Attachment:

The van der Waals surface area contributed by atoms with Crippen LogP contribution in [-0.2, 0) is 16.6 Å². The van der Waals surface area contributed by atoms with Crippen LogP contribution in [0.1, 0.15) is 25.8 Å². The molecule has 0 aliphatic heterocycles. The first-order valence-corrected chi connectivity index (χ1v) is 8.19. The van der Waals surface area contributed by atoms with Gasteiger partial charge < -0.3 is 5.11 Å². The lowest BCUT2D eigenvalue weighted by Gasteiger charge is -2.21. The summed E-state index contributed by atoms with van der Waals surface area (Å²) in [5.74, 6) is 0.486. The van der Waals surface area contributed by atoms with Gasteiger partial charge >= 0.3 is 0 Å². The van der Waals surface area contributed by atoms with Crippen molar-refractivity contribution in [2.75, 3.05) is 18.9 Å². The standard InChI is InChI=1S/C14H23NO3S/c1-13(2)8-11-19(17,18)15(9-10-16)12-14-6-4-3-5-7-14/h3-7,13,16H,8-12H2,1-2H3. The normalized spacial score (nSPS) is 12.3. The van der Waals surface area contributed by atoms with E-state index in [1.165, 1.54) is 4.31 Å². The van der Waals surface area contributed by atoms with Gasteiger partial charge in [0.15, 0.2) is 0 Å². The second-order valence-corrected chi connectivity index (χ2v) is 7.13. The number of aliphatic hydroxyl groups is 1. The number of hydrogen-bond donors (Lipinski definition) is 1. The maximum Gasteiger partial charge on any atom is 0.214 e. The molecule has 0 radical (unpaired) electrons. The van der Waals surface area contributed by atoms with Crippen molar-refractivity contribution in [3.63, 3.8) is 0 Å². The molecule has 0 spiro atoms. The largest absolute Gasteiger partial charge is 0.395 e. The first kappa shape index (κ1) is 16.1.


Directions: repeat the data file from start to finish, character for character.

The van der Waals surface area contributed by atoms with Crippen LogP contribution in [-0.2, 0) is 16.6 Å². The van der Waals surface area contributed by atoms with Crippen LogP contribution in [0.1, 0.15) is 25.8 Å². The molecule has 0 aliphatic heterocycles. The first-order valence-corrected chi connectivity index (χ1v) is 8.19. The van der Waals surface area contributed by atoms with Gasteiger partial charge < -0.3 is 5.11 Å². The lowest BCUT2D eigenvalue weighted by Gasteiger charge is -2.21. The summed E-state index contributed by atoms with van der Waals surface area (Å²) in [5.74, 6) is 0.486. The van der Waals surface area contributed by atoms with Gasteiger partial charge >= 0.3 is 0 Å². The van der Waals surface area contributed by atoms with Crippen molar-refractivity contribution in [2.75, 3.05) is 18.9 Å². The standard InChI is InChI=1S/C14H23NO3S/c1-13(2)8-11-19(17,18)15(9-10-16)12-14-6-4-3-5-7-14/h3-7,13,16H,8-12H2,1-2H3. The normalized spacial score (nSPS) is 12.3. The van der Waals surface area contributed by atoms with E-state index in [1.165, 1.54) is 4.31 Å². The van der Waals surface area contributed by atoms with Gasteiger partial charge in [0.15, 0.2) is 0 Å². The second-order valence-corrected chi connectivity index (χ2v) is 7.13. The number of aliphatic hydroxyl groups is 1. The number of hydrogen-bond donors (Lipinski definition) is 1. The maximum Gasteiger partial charge on any atom is 0.214 e. The molecule has 0 radical (unpaired) electrons. The van der Waals surface area contributed by atoms with Crippen molar-refractivity contribution in [3.63, 3.8) is 0 Å². The molecule has 0 spiro atoms. The largest absolute Gasteiger partial charge is 0.395 e. The first kappa shape index (κ1) is 16.1.